Associations are key. Under a regime in which government is limited to secure the unalienable rights men and women possess because they each were created in the image of God, society is as important as the state. “The chief and most potent instrument of achieving the common good—in such a novus ordo—is not the state but the society at large, in its full range of social institutions,” [Michael] Novak wrote. “These include families, churches, schools, workers’ associations, private enterprises, and so forth. Whereas in some earlier systems or social orders, the government was believed to be the chief agent of the common good, in the novus ordo a larger and more various set of social institutions would rightfully become the primary agents of the common good.” Novak often cited the following line from Tocqueville: “If men are to remain civilized or to become civilized, the art of association must develop and improve among them at the same speed as equality of condition spreads.”
So, government is not the only means by which the common good can be pursued. Equally if not more important to human flourishing are the mediating structures of family, religion, community, vocation, and voluntary association. Yes, law, economy, society, and individual character are connected. But social causation does not follow a straight line. And just as the structure of our economic institutions might be traced to political decisions, so might the strength and weaknesses of our social institutions. From Burke to Tocqueville to Robert Nisbet, conservative social thought has catalogued the ways in which the expansive state pushes through the mediating structures by assuming their functions. Then the solitary individual is left to face the Leviathan alone. The common good and the art of association are not separate phenomena. They are linked.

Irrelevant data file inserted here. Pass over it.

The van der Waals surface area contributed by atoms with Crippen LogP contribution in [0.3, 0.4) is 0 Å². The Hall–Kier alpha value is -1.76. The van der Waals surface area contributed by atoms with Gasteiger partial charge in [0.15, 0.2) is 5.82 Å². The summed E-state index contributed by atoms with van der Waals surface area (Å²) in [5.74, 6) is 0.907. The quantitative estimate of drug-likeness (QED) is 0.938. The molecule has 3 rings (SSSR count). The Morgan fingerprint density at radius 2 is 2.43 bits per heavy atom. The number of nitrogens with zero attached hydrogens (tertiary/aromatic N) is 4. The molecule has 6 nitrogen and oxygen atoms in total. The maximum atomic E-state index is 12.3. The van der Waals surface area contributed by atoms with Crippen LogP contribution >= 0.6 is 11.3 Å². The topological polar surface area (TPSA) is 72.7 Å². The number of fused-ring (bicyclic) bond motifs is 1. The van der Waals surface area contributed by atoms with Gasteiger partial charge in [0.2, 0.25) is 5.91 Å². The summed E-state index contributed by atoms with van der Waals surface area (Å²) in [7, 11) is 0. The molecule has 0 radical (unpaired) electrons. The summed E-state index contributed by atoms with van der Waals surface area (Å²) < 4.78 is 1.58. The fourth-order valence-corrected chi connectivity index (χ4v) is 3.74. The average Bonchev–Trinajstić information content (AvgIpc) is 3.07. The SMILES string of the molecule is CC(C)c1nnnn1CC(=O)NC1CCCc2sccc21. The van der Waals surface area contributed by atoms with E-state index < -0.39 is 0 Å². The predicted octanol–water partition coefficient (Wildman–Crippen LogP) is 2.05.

A post-corona politics of the common good that recognizes freedom must be exercised within the constraints of a moral tradition; that encourages able-bodied men and women to work and form families; that makes it easier to enter a profession, buy a home, raise children; that preserves the independence of religious institutions from state interference and resists the separation of religion from society; that protects communities from lawlessness, epidemics, and external threats; and that builds the capacity of public institutions to promote transportation, health, education, research and development, and the defense industrial base would fit comfortably in the American political tradition of “freedom and justice for all.” A politics that pursues a sectarian definition of “the common good”; that models its ideal government after a religious bureaucracy with a decidedly imperfect history; and that imperiously and rather impishly rejects longstanding indigenous norms of liberty and conscience does not.